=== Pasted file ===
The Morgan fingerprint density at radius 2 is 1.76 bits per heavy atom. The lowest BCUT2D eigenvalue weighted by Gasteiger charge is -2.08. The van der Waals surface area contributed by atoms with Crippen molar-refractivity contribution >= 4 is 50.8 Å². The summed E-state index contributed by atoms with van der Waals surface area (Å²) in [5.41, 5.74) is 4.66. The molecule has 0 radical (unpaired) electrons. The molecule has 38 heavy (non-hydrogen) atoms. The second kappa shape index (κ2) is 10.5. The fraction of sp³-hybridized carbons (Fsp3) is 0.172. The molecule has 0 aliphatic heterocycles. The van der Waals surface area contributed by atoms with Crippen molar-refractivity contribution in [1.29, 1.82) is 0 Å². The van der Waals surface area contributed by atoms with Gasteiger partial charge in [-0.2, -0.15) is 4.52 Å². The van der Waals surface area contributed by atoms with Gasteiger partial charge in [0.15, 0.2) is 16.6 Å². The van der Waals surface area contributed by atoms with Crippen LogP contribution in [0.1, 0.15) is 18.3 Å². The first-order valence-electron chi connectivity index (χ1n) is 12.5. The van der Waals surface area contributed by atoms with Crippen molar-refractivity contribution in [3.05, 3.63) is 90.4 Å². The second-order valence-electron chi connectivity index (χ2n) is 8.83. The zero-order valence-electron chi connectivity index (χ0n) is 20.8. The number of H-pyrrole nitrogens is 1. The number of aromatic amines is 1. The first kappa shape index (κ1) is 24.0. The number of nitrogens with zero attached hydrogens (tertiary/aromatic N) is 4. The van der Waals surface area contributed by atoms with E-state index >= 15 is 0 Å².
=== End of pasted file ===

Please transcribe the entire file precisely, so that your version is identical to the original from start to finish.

The Morgan fingerprint density at radius 2 is 1.76 bits per heavy atom. The lowest BCUT2D eigenvalue weighted by Gasteiger charge is -2.08. The van der Waals surface area contributed by atoms with Crippen molar-refractivity contribution >= 4 is 50.8 Å². The summed E-state index contributed by atoms with van der Waals surface area (Å²) in [5.41, 5.74) is 4.66. The molecule has 0 radical (unpaired) electrons. The molecule has 38 heavy (non-hydrogen) atoms. The second kappa shape index (κ2) is 10.5. The fraction of sp³-hybridized carbons (Fsp3) is 0.172. The molecule has 0 aliphatic heterocycles. The van der Waals surface area contributed by atoms with Crippen molar-refractivity contribution in [1.29, 1.82) is 0 Å². The van der Waals surface area contributed by atoms with Gasteiger partial charge in [-0.2, -0.15) is 4.52 Å². The van der Waals surface area contributed by atoms with Gasteiger partial charge in [0.15, 0.2) is 16.6 Å². The van der Waals surface area contributed by atoms with Crippen LogP contribution in [0.1, 0.15) is 18.3 Å². The first-order valence-electron chi connectivity index (χ1n) is 12.5. The van der Waals surface area contributed by atoms with Crippen molar-refractivity contribution in [3.05, 3.63) is 90.4 Å². The second-order valence-electron chi connectivity index (χ2n) is 8.83. The zero-order valence-electron chi connectivity index (χ0n) is 20.8. The number of H-pyrrole nitrogens is 1. The number of aromatic amines is 1. The first kappa shape index (κ1) is 24.0. The number of nitrogens with zero attached hydrogens (tertiary/aromatic N) is 4. The van der Waals surface area contributed by atoms with E-state index >= 15 is 0 Å².